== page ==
The resonance angle is adjusted for each tested duty ratio in order to reach the optimum coupling efficiency. Each grating coupler is in fact associated to a tapered transition to inject the light into a monomode waveguide, and a symmetric structure at the end of the waveguide allows the decoupling of the light. The coupling length L c is determined using a linear infrared camera, on which the decoupled power is imaged. The decoupled power profile is proportional to exp(-z/L c), where z is the coordinate along the grating with its origin at the edge of the grating. The resonance angle was observed to linearly increase with the duty ratio (Fig. 4(b)). This is due to the increase of the effective index which changes the phase matching condition (1). The coupling efficiency reaches a maximum for a duty ratio of 50% which corresponds to a L c and a resonance angle of about 11.2 µm and 13.3°, respectively. The maximal coupling efficiency of about 50% is decreased compared to the results over 60% reported above for the 40 µm wide gratings. This is due to the fact that here the grating width of 30 µm and the focused beam diameter at 1/e2 are equal, and a non negligible amount of the focused beam power is therefore not incident on the grating. The maximum coupling efficiency is obtained for an incident laser beam waist w 0 focused on the grating coupler which satisfies the following equation :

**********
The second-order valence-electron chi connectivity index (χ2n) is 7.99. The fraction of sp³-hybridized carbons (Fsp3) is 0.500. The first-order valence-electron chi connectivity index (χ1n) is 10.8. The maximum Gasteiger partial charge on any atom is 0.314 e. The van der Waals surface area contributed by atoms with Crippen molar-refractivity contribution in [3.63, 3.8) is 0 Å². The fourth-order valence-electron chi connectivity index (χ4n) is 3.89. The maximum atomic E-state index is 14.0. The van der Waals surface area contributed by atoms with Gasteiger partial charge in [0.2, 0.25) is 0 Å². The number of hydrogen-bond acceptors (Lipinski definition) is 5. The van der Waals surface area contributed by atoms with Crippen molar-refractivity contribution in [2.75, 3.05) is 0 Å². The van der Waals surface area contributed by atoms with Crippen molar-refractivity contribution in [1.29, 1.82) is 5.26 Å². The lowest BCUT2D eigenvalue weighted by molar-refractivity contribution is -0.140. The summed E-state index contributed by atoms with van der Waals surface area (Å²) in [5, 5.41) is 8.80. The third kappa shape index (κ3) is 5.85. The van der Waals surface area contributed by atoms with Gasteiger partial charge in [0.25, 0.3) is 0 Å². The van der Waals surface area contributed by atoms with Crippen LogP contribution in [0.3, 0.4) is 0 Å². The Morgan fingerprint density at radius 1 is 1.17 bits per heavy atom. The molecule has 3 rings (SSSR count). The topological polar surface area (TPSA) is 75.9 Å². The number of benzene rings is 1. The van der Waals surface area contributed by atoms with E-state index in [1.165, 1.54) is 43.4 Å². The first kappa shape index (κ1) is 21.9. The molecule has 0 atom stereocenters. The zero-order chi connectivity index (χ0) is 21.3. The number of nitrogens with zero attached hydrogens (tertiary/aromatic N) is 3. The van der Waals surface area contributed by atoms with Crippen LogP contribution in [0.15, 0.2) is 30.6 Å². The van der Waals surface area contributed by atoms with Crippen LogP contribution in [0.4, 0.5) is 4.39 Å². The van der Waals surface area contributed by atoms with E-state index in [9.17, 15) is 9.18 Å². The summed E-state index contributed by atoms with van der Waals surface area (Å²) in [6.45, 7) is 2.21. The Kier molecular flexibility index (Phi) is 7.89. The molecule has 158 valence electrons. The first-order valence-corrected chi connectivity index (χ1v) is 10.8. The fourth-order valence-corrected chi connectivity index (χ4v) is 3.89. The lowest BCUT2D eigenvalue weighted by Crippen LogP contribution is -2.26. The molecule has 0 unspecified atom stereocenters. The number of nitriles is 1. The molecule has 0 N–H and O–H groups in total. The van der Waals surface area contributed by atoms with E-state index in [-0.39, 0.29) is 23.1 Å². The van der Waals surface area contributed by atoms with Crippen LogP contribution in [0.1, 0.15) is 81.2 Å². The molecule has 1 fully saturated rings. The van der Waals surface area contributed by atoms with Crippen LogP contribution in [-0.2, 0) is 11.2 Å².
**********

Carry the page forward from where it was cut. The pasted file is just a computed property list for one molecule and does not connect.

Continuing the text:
The measured beam waist of 15 µm corresponds to a coupling length of about 11.25 µm. This value is consistent with the measured coupling length.